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Predatory Lending
 Predatory Lending

The "Don't Borrow Trouble" Campaign

In 2001, LAHD launched the Los Angeles "Don't Borrow Trouble" Campaign to educate homeowners about the dangers of predatory lending. LAHD coordinated program development with the assistance of the Federal Home Loan Mortgage Corporation (Freddie Mac), other City departments, consumer advocates, public interest law firms, fair housing groups and others involved with anti-predatory lending activities. The links at the end of this web page include those organizations.

What is predatory lending?

Predatory lending includes home loan scams where a lender or contractor uses deception or fraud to take unfair advantage of a borrower's lack of understanding about loan terms, combined with excessive fees and very high interest rates, without regard to the borrower's ability to repay the loan.

Signs of predatory loans

  • Home loan offers over the phone, in the mail or in-person at your front door
  • A contractor who says he can arrange financing for your home repair
  • Pressure to sign loan documents immediately
  • Pressure to sign loan documents with blanks in them
  • You are not told the interest rate and the fees are not explained
  • Interest rates that are far above current market rates
  • Fees charged up-front without lowering the interest rate
  • Costs and fees above normal
  • Repayment schedules set up so that the monthly payment fails to pay off accrued interest and actually increases the original amount you borrowed
  • Balloon payments--balance due on the mortgage must be paid at the end of the loan, usually 15 years. The balloon payment will be a huge sum of money, probably beyond your ability to pay. This may force you to borrow more money to pay back the loan
  • Loans more than 100% "loan-to-value" may lock you into additional debt
  • Credit life or credit accident and health insurance included as a condition of the loan. It increases the amount you owe.
  • Loan contracts requiring mandatory, binding arbitration instead of the court system--lenders feel this forum will be more favorable to them and less favorable to the consumer
  • Calls and letters asking you to refinance when you already did so in the last year or two

Make sure you understand the terms and conditions of any loan.
Don't Borrow Trouble. Get free advice first. Call 1-800-477-5977

Anti-Predatory Lending Ordinance for Los Angeles

Mayor James K. Hahn signed the Los Angeles Anti-Predatory Loan Ordinance on December 18, 2002. Before the ordinance could become effective, rules and regulations had to be approved and published. A lawsuit filed by the American Financial Services Association (AFSA) held up the implementation of the ordinance. AFSA also filed a lawsuit against a similar ordinance passed in Oakland, California in 2001.

The California Supreme Court ruled on January 31, 2005, that state law pre-empted Oakland's anti-predatory lending ordinance. The ruling applies to other cities, thereby blocking Los Angeles from implementing its ordinance and preventing other cities from adopting similar laws. Both the Oakland and Los Angeles ordinances, adopted in 2001 and 2002 respectively, provided greater protections against predatory loans than state law and would have required sub-prime home loan applicants to get counseling before signing loan documents.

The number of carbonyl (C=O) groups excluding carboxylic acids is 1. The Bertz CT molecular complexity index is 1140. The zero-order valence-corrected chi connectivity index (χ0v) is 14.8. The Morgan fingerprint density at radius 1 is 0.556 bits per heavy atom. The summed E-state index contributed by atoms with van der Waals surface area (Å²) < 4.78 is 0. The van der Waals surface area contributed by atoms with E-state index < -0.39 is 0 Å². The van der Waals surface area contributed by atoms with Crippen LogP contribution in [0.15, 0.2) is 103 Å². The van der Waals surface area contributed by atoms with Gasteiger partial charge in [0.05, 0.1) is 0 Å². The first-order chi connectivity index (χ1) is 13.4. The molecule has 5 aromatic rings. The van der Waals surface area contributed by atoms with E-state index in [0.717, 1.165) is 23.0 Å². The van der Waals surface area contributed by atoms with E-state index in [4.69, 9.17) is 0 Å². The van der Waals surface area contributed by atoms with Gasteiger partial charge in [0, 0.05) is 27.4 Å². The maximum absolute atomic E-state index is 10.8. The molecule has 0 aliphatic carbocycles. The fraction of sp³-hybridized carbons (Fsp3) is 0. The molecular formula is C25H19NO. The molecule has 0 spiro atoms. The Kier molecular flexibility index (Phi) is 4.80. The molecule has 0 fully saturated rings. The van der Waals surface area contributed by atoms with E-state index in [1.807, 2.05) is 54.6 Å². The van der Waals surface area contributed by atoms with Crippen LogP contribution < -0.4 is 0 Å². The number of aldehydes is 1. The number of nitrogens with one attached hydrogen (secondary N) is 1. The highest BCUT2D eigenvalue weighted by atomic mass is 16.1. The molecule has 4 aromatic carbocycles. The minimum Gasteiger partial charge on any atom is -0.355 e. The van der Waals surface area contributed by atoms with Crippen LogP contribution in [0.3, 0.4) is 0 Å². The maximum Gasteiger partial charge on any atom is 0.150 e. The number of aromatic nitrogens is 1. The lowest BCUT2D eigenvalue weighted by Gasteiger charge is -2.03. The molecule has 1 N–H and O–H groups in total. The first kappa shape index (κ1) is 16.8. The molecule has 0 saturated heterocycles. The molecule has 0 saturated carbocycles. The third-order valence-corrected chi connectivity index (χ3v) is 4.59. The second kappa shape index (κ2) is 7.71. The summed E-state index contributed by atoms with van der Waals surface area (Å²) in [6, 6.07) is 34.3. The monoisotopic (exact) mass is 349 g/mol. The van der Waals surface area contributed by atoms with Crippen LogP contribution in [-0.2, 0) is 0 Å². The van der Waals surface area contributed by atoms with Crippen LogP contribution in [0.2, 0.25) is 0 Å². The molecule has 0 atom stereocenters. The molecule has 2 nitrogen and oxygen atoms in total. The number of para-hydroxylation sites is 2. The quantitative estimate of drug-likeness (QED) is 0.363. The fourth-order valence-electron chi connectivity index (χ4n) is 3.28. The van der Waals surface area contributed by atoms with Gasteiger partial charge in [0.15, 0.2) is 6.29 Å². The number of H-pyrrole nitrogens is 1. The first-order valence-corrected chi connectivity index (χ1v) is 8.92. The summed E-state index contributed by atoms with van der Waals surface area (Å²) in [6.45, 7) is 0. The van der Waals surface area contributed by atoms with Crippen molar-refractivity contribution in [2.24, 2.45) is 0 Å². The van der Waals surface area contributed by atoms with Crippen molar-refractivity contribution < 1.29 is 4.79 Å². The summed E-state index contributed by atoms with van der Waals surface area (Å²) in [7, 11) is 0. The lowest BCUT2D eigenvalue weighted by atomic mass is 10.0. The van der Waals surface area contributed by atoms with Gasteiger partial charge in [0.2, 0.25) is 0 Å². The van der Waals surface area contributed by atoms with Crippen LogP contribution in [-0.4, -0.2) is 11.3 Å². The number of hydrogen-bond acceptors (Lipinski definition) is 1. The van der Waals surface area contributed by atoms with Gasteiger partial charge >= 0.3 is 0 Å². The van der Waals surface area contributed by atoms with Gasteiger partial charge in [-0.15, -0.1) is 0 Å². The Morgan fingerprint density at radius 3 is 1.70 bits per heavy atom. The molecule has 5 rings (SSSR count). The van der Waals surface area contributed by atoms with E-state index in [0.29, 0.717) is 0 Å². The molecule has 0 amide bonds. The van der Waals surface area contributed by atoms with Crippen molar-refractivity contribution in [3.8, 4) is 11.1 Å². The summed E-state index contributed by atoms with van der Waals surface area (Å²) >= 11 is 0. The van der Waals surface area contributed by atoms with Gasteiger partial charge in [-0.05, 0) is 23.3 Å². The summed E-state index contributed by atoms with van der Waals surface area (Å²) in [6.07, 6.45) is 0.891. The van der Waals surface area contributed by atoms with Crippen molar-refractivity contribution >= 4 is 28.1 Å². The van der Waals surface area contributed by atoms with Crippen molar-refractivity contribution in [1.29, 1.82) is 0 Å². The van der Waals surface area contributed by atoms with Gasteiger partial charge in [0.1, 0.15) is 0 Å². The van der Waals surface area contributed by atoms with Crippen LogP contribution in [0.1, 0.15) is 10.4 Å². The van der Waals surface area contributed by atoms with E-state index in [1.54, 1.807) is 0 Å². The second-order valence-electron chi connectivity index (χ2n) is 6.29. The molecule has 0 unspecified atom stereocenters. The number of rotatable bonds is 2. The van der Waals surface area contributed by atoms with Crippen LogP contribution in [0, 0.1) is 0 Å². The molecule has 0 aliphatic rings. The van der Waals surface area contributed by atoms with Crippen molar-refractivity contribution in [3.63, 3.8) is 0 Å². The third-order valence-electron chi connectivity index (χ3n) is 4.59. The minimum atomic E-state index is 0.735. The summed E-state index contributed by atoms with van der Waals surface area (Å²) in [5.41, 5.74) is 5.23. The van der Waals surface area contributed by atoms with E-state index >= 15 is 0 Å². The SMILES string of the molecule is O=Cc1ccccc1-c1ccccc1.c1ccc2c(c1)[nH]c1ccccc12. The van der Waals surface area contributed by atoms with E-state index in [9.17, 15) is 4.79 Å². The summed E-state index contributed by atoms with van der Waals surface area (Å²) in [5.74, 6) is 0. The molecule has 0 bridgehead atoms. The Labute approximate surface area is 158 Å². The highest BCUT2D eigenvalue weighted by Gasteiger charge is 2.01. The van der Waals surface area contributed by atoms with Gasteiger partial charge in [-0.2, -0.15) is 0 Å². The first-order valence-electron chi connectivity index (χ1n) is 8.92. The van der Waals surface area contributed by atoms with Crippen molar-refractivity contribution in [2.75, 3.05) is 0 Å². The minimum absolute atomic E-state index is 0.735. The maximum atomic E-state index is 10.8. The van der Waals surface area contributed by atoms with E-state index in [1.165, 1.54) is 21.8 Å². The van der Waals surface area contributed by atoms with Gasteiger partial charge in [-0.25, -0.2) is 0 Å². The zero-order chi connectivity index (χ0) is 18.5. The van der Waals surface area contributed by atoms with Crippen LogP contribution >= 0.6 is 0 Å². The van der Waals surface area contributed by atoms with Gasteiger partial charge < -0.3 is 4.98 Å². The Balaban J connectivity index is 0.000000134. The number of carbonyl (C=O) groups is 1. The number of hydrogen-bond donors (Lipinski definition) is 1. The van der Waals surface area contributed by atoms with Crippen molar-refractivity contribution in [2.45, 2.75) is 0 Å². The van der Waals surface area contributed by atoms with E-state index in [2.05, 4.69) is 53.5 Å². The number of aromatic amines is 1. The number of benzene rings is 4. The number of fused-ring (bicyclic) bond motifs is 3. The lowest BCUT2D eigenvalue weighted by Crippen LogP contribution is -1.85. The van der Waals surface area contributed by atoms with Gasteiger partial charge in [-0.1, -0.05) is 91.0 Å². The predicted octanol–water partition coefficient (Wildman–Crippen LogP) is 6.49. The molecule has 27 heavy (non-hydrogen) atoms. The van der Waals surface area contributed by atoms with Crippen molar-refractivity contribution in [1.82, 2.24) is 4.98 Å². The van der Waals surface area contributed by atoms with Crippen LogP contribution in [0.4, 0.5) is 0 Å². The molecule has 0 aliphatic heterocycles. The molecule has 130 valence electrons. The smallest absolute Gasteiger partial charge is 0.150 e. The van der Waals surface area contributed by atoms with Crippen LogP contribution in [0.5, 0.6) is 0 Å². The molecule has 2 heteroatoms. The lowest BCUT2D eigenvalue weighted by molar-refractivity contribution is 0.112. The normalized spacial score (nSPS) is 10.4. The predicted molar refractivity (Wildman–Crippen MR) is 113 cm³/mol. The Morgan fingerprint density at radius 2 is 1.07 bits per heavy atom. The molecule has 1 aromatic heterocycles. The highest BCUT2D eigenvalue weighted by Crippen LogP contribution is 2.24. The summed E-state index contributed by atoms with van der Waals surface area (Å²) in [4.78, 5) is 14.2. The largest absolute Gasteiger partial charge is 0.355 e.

The documents below include the Los Angeles ordinance, the City Attorney's report on the ordinance and the findings that support the ordinance.

Los Angeles Anti-Predatory Lending Ordinance, 11/21/02 (.pdf)
Corrections: Chapter XVIII, Section 181.00

List of Appendices (.pdf) Appendix 7 (.pdf) Appendix 16 (.pdf)
Appendix 1 (.pdf)
Appendix 8 (.pdf)
Appendix 9 (.pdf)
Appendix 3 (.pdf)
Appendix 4 (.pdf)
Appendix 5 (.pdf)
Appendix 6 (.pdf)

City Attorney's Report on the Anti-Predatory Lending Ordinance, 11/21/02 (.pdf)

Report-Back to Housing & Community Development Committee on Findings from Public Hearings on Predatory Lending, 11/6/02 (.pdf)

 Los Angeles Promotional Materials

Please feel free to print out and post these at your workplace, houses of worship, local businesses and other places where the public can learn about this growing problem.

LA Flyer 1 (.pdf)
LA Flyer 2 (.jpg)
Poster - needlepoint (.pdf)
Poster - doormat (.pdf)
Promotional give-away items

Educational Materials

Avoiding Home Equity Scams
Home Equity Credit Lines
Home Equity Loans: The Three-Day Cancellation Rule
Home Equity Scams: Borrowers Beware!
Looking for the Best Mortgage?
What is predatory lending?
Don't Borrow Trouble Fact Sheet
Script for Public Service Announcements (English and Spanish)

Notices of Predatory Lending Public Hearings

Hearing on 2/21/02
Hearing on 4/17/02
Hearing on 9/12/02

Links for information about Predatory Lending

Don’t Borrow Trouble

Local Organizations

Housing Rights Center
Bet Tzedek Legal Services
City of Los Angeles Department of Aging
Consumer Credit Counseling Service of Los Angeles
LA County Department of Consumer Affairs
LA Neighborhood Housing Services
Legal Aid Foundation of Los Angeles
Operation Hope Banking and Home Loan Centers
Public Counsel Law Center
Strategic Actions for a Just Economy

Statewide Organizations

Center for Responsible Lending (North Carolina)
California Reinvestment Coalition
Greenlining Institute

National Organizations

ACORN Housing Corporation (Association of Community Organizations for Reform Now)
Freddie Mac
National Consumer Law Center
Neighborhood Assistance Corporation of America
U.S. Department of Housing and Urban Development 

last changed 10/9/2008
Copyright 2013 Housing And Community Investment Department